Putting trade ties on a new footing

The future looks bright for U.S.-India trade, but it may not be any easier

Updated - November 27, 2020 01:27 am IST

Published - November 27, 2020 12:15 am IST

Representational image only.

Representational image only.

It goes without saying that the Joe Biden administration will be a far cry from what we have seen over the last four years. This will include its trade policies, although it may not be a radical departure altogether from the Trump administration. Certainly, there will be a more constructive stance on multilateral issues in the World Trade Organization (WTO). That should be welcome, as the Trump administration went out of its way in seriously undermining WTO institutions when the organisation was already on the ropes, although admittedly in need of reform and new direction. In bilateral trade policies, the Biden administration is likely to emphasise enforcement, and that will not differ so much, although it is less likely to engage in unilateral tariff increases and more likely to pursue remedies in the WTO.

For India, what might this mean? The Trump administration appeared to be interested in prioritising the trade relationship, as it pursued an aggressive approach to resolve market access concerns through threats to eliminate India’s benefits under the Generalized System of Preferences programme. However, the follow through was weak. The administration was on the brink of concluding a historic bilateral trade deal, yet it lost focus. Will the Biden administration resume these negotiations? Will it pursue new avenues for better aligning the trade relationship with the growing strategic one? Or will it revert to the approaches of previous administrations in putting trade issues with India on the back burner?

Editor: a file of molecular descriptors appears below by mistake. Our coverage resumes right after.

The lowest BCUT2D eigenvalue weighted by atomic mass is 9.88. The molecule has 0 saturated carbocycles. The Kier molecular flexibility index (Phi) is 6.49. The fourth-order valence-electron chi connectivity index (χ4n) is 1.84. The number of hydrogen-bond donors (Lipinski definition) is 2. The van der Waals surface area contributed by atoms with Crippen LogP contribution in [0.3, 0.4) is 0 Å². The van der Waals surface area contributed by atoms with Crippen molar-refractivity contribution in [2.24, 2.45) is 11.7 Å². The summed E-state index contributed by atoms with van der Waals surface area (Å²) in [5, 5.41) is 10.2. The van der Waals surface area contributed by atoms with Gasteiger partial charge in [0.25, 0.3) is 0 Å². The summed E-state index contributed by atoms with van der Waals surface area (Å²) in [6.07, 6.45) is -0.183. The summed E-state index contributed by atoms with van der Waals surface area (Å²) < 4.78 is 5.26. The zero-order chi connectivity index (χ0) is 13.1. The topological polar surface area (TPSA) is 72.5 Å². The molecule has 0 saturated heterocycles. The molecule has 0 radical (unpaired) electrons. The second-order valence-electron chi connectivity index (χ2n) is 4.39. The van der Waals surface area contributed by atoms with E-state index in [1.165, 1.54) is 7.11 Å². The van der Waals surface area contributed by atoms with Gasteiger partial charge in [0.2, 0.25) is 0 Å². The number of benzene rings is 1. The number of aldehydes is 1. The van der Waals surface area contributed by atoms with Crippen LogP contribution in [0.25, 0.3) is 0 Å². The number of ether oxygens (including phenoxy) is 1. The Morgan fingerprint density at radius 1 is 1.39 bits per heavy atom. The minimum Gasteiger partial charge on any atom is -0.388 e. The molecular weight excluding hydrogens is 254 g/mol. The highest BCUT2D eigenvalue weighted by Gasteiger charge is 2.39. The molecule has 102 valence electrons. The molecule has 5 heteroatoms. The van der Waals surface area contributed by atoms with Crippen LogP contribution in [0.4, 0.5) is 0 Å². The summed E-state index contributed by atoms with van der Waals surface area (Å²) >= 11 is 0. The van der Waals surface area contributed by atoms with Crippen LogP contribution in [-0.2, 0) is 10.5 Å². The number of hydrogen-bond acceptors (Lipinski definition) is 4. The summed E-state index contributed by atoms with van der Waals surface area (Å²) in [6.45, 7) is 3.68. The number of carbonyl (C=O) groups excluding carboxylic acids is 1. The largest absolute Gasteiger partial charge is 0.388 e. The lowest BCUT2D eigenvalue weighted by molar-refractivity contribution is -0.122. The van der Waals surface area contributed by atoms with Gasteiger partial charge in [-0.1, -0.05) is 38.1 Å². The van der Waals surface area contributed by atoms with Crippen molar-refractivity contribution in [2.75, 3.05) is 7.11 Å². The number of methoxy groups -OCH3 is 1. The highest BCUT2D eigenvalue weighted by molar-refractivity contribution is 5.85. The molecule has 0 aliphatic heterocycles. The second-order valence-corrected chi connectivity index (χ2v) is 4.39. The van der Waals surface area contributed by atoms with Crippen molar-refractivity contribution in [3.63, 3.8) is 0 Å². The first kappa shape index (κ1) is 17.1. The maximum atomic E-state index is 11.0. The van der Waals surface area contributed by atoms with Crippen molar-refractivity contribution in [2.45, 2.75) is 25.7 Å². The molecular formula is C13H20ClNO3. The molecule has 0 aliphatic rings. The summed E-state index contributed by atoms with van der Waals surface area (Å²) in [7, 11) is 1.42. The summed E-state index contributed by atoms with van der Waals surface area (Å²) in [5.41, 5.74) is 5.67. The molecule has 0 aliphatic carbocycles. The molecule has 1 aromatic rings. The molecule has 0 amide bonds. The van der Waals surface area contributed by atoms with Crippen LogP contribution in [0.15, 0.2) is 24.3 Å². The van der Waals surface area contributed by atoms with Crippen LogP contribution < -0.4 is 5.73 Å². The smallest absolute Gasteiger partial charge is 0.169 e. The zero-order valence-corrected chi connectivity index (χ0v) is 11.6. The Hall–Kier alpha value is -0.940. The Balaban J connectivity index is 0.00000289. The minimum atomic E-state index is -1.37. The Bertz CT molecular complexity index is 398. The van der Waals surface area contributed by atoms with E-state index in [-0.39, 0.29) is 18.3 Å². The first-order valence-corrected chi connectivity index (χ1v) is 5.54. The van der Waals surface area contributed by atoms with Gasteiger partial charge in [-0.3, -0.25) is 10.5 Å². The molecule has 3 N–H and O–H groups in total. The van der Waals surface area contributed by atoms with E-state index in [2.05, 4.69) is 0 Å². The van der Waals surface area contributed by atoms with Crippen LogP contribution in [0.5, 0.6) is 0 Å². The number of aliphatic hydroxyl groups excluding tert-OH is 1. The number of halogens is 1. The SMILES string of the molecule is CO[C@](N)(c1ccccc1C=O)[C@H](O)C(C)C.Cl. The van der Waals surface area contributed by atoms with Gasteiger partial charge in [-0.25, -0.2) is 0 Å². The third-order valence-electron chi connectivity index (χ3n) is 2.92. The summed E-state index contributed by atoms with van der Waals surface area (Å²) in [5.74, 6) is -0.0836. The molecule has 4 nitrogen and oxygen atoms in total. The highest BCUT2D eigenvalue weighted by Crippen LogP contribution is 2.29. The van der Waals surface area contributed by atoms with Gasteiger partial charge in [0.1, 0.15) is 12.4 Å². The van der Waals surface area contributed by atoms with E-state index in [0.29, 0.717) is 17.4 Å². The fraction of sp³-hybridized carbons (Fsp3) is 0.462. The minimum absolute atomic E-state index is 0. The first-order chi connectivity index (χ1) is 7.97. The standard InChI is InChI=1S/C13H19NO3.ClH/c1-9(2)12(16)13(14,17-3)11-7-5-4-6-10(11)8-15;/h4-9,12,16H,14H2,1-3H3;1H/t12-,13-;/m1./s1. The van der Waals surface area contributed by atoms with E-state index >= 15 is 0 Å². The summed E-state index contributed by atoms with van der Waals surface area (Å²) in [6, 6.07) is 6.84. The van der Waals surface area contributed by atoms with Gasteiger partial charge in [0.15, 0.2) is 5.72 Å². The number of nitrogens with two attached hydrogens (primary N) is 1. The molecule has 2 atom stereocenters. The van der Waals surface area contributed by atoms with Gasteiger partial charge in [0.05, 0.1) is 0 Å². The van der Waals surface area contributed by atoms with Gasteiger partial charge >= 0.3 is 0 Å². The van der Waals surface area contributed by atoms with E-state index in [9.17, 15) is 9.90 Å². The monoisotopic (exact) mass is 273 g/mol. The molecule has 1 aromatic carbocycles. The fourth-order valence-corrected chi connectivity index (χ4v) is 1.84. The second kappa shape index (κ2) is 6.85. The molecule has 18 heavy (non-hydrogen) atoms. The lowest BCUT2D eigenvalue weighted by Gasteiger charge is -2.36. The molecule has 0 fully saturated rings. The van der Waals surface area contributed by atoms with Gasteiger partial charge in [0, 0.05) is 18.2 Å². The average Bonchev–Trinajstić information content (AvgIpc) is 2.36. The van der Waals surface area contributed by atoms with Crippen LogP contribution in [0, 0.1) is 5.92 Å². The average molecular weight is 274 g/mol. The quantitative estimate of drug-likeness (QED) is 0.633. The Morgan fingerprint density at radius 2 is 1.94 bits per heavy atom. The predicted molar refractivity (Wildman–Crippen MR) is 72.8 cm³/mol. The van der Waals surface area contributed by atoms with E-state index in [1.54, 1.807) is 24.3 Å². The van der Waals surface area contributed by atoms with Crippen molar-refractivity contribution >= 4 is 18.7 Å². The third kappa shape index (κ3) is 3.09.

Also read | Close to limited trade deal with U.S., says Piyush Goyal

Five likely developments

I see five likely dynamics that could build on the early efforts of the Trump administration to raise the profile of U.S.-India work on trade but also mark substantial departures from the circumstances of the last four years. One, it is clear that Mr. Biden plans to focus on domestic concerns first, particularly in implementing a coherent COVID-19 policy. There may be trade aspects to some of these efforts, but they may have limited early relevance for a future U.S.-India trade policy.

Two, as it turns to trade policy, the Biden administration is not likely to place India among its top few priorities. A first question is whether it should prioritise concluding Free Trade Agreement (FTA) negotiations with the U.K. in April before the Trade Promotion Authority expires. Other top priorities will include fixing pending WTO issues, resolving the Airbus-Boeing dispute with the European Union, and of course formulating its approach with China, such as finding alternatives to the Regional Comprehensive Economic Partnership to set new global standards that address China’s practices. That said, India should be among the priorities at the next level down.

Three, the trade deal still pending with the Trump administration remains compelling. There could be an early opportunity to conclude these negotiations and for the Biden administration to get credit. Looking ahead, a bilateral deal will not lead to serious consideration of FTA negotiations any time soon. But this first trade agreement could pave the way for later additional small agreements.

Also read | Trade deal with U.S. delayed, not stuck, says government

Four, the existing Trade Policy Forum (TPF) met only once over the last four years, as negotiations on a trade deal sucked all the air out of the room. It seems likely that the Biden administration will see the TPF’s value as a venue for more regular discussions on a range of trade issues.

Finally, a reinvigorated TPF will present new opportunities for the two countries to take up a range of cutting-edge trade issues that will be critical in determining whether the U.S. and India can converge more over time or will drift further apart. These include digital trade issues, intellectual property rights and approaches to nurturing innovation, better health sector alignment, and more regular regulatory work on science-based agricultural policies.

The future looks bright for U.S.-India trade under a Biden administration, but that does not mean it will be any easier. It will be critical for leadership on both sides to commit to strong efforts to put the trade relationship on a new footing, which will have to involve a ‘can-do’ attitude to solving problems.

Mark Linscott is Senior Fellow at The Atlantic Council and former senior U.S. trade official

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